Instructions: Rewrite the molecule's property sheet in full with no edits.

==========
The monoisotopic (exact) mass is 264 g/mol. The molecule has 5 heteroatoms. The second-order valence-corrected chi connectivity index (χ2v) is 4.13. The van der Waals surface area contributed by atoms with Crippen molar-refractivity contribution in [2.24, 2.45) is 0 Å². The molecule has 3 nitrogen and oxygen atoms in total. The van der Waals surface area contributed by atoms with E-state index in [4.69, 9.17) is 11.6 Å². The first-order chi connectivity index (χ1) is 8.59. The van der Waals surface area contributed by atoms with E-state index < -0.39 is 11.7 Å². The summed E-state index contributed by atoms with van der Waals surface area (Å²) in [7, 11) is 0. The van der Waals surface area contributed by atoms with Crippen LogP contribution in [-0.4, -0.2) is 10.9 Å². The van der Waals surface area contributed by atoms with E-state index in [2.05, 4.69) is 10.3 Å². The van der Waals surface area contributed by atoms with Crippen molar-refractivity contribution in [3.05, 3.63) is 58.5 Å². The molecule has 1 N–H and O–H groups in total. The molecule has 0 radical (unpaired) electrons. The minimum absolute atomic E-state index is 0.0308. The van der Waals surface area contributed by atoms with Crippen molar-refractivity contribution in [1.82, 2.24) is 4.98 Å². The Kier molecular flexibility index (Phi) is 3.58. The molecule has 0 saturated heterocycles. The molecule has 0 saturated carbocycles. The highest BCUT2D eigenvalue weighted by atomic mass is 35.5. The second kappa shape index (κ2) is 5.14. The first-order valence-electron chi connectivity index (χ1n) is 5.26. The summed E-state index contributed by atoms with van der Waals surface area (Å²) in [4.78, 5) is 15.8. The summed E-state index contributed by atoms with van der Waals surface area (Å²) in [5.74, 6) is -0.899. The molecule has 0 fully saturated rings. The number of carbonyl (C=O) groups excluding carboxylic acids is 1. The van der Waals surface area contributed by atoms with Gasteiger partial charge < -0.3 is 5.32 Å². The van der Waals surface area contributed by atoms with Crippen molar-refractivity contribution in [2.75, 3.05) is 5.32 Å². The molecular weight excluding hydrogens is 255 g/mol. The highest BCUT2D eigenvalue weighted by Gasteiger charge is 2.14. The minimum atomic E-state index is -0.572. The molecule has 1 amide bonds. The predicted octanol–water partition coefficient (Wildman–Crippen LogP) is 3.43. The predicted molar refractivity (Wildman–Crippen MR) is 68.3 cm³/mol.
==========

The monoisotopic (exact) mass is 264 g/mol. The molecule has 5 heteroatoms. The second-order valence-corrected chi connectivity index (χ2v) is 4.13. The van der Waals surface area contributed by atoms with Crippen molar-refractivity contribution in [2.24, 2.45) is 0 Å². The molecule has 3 nitrogen and oxygen atoms in total. The van der Waals surface area contributed by atoms with E-state index in [4.69, 9.17) is 11.6 Å². The first-order chi connectivity index (χ1) is 8.59. The van der Waals surface area contributed by atoms with E-state index < -0.39 is 11.7 Å². The summed E-state index contributed by atoms with van der Waals surface area (Å²) in [7, 11) is 0. The van der Waals surface area contributed by atoms with Crippen LogP contribution in [-0.4, -0.2) is 10.9 Å². The van der Waals surface area contributed by atoms with E-state index in [2.05, 4.69) is 10.3 Å². The van der Waals surface area contributed by atoms with Crippen molar-refractivity contribution in [3.05, 3.63) is 58.5 Å². The molecule has 1 N–H and O–H groups in total. The molecule has 0 radical (unpaired) electrons. The minimum absolute atomic E-state index is 0.0308. The van der Waals surface area contributed by atoms with Crippen molar-refractivity contribution in [1.82, 2.24) is 4.98 Å². The Kier molecular flexibility index (Phi) is 3.58. The molecule has 0 saturated heterocycles. The molecule has 0 saturated carbocycles. The highest BCUT2D eigenvalue weighted by atomic mass is 35.5. The second kappa shape index (κ2) is 5.14. The first-order valence-electron chi connectivity index (χ1n) is 5.26. The summed E-state index contributed by atoms with van der Waals surface area (Å²) in [4.78, 5) is 15.8. The summed E-state index contributed by atoms with van der Waals surface area (Å²) in [5.74, 6) is -0.899. The molecule has 0 fully saturated rings. The number of carbonyl (C=O) groups excluding carboxylic acids is 1. The van der Waals surface area contributed by atoms with Gasteiger partial charge < -0.3 is 5.32 Å². The van der Waals surface area contributed by atoms with Crippen molar-refractivity contribution in [2.75, 3.05) is 5.32 Å². The molecular weight excluding hydrogens is 255 g/mol. The highest BCUT2D eigenvalue weighted by Gasteiger charge is 2.14. The minimum atomic E-state index is -0.572. The molecule has 1 amide bonds. The predicted octanol–water partition coefficient (Wildman–Crippen LogP) is 3.43. The predicted molar refractivity (Wildman–Crippen MR) is 68.3 cm³/mol.